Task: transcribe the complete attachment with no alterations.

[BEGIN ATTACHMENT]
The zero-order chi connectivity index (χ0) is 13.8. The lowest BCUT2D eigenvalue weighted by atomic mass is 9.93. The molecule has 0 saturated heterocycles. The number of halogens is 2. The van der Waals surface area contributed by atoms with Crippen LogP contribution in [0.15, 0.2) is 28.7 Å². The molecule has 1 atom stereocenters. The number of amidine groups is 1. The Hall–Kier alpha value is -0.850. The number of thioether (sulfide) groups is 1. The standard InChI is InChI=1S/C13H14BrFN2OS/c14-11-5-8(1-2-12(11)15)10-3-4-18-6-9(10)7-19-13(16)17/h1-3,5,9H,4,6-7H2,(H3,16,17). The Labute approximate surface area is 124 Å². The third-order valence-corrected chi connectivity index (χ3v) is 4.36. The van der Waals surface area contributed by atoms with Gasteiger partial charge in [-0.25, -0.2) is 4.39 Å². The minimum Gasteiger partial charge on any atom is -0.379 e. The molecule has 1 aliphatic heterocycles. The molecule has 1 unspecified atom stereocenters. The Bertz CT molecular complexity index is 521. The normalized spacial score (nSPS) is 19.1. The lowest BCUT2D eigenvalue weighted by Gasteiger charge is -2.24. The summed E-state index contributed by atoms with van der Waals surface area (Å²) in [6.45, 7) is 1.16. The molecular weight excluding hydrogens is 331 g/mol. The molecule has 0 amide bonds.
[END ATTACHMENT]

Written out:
The zero-order chi connectivity index (χ0) is 13.8. The lowest BCUT2D eigenvalue weighted by atomic mass is 9.93. The molecule has 0 saturated heterocycles. The number of halogens is 2. The van der Waals surface area contributed by atoms with Crippen LogP contribution in [0.15, 0.2) is 28.7 Å². The molecule has 1 atom stereocenters. The number of amidine groups is 1. The Hall–Kier alpha value is -0.850. The number of thioether (sulfide) groups is 1. The standard InChI is InChI=1S/C13H14BrFN2OS/c14-11-5-8(1-2-12(11)15)10-3-4-18-6-9(10)7-19-13(16)17/h1-3,5,9H,4,6-7H2,(H3,16,17). The Labute approximate surface area is 124 Å². The third-order valence-corrected chi connectivity index (χ3v) is 4.36. The van der Waals surface area contributed by atoms with Gasteiger partial charge in [-0.25, -0.2) is 4.39 Å². The minimum Gasteiger partial charge on any atom is -0.379 e. The molecule has 1 aliphatic heterocycles. The molecule has 1 unspecified atom stereocenters. The Bertz CT molecular complexity index is 521. The normalized spacial score (nSPS) is 19.1. The lowest BCUT2D eigenvalue weighted by Gasteiger charge is -2.24. The summed E-state index contributed by atoms with van der Waals surface area (Å²) in [6.45, 7) is 1.16. The molecular weight excluding hydrogens is 331 g/mol. The molecule has 0 amide bonds.